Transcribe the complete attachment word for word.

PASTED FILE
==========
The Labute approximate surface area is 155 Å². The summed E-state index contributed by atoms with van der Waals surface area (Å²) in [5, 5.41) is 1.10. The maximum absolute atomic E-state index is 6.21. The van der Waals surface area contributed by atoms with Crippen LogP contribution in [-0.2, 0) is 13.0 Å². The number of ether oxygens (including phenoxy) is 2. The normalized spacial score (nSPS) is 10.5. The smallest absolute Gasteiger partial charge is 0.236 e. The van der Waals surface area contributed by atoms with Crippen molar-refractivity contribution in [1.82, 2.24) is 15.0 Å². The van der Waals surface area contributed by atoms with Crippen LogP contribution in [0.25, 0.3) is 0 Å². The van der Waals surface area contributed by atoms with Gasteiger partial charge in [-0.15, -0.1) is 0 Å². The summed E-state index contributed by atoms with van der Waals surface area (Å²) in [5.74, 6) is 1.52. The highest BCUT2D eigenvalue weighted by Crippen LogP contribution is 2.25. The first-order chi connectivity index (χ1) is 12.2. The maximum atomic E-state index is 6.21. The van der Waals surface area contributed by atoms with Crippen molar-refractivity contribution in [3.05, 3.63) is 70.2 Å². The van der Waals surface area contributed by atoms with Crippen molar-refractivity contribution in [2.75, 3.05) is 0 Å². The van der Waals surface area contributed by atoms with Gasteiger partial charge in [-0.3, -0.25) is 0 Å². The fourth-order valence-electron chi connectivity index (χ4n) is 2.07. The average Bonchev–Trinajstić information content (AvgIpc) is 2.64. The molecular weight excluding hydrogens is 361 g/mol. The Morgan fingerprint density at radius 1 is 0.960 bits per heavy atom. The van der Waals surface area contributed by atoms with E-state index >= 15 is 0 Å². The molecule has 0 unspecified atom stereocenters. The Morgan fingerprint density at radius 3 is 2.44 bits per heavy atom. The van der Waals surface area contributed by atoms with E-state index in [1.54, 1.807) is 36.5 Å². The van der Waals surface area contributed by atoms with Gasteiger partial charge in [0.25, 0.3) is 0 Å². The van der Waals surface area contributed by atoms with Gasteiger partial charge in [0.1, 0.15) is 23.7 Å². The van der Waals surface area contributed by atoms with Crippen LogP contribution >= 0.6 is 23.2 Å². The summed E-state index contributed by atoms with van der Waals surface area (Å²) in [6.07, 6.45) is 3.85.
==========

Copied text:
The Labute approximate surface area is 155 Å². The summed E-state index contributed by atoms with van der Waals surface area (Å²) in [5, 5.41) is 1.10. The maximum absolute atomic E-state index is 6.21. The van der Waals surface area contributed by atoms with Crippen LogP contribution in [-0.2, 0) is 13.0 Å². The number of ether oxygens (including phenoxy) is 2. The normalized spacial score (nSPS) is 10.5. The smallest absolute Gasteiger partial charge is 0.236 e. The van der Waals surface area contributed by atoms with Crippen molar-refractivity contribution in [1.82, 2.24) is 15.0 Å². The van der Waals surface area contributed by atoms with Crippen LogP contribution in [0.25, 0.3) is 0 Å². The van der Waals surface area contributed by atoms with Gasteiger partial charge in [-0.15, -0.1) is 0 Å². The summed E-state index contributed by atoms with van der Waals surface area (Å²) in [5.74, 6) is 1.52. The highest BCUT2D eigenvalue weighted by Crippen LogP contribution is 2.25. The first-order chi connectivity index (χ1) is 12.2. The maximum atomic E-state index is 6.21. The van der Waals surface area contributed by atoms with Crippen molar-refractivity contribution in [3.05, 3.63) is 70.2 Å². The van der Waals surface area contributed by atoms with Crippen molar-refractivity contribution in [2.75, 3.05) is 0 Å². The van der Waals surface area contributed by atoms with Gasteiger partial charge in [-0.3, -0.25) is 0 Å². The fourth-order valence-electron chi connectivity index (χ4n) is 2.07. The average Bonchev–Trinajstić information content (AvgIpc) is 2.64. The molecular weight excluding hydrogens is 361 g/mol. The Morgan fingerprint density at radius 1 is 0.960 bits per heavy atom. The van der Waals surface area contributed by atoms with E-state index >= 15 is 0 Å². The molecule has 0 unspecified atom stereocenters. The Morgan fingerprint density at radius 3 is 2.44 bits per heavy atom. The van der Waals surface area contributed by atoms with E-state index in [1.54, 1.807) is 36.5 Å². The van der Waals surface area contributed by atoms with Gasteiger partial charge in [0.25, 0.3) is 0 Å². The van der Waals surface area contributed by atoms with Gasteiger partial charge in [0.1, 0.15) is 23.7 Å². The van der Waals surface area contributed by atoms with Crippen LogP contribution >= 0.6 is 23.2 Å². The summed E-state index contributed by atoms with van der Waals surface area (Å²) in [6.07, 6.45) is 3.85.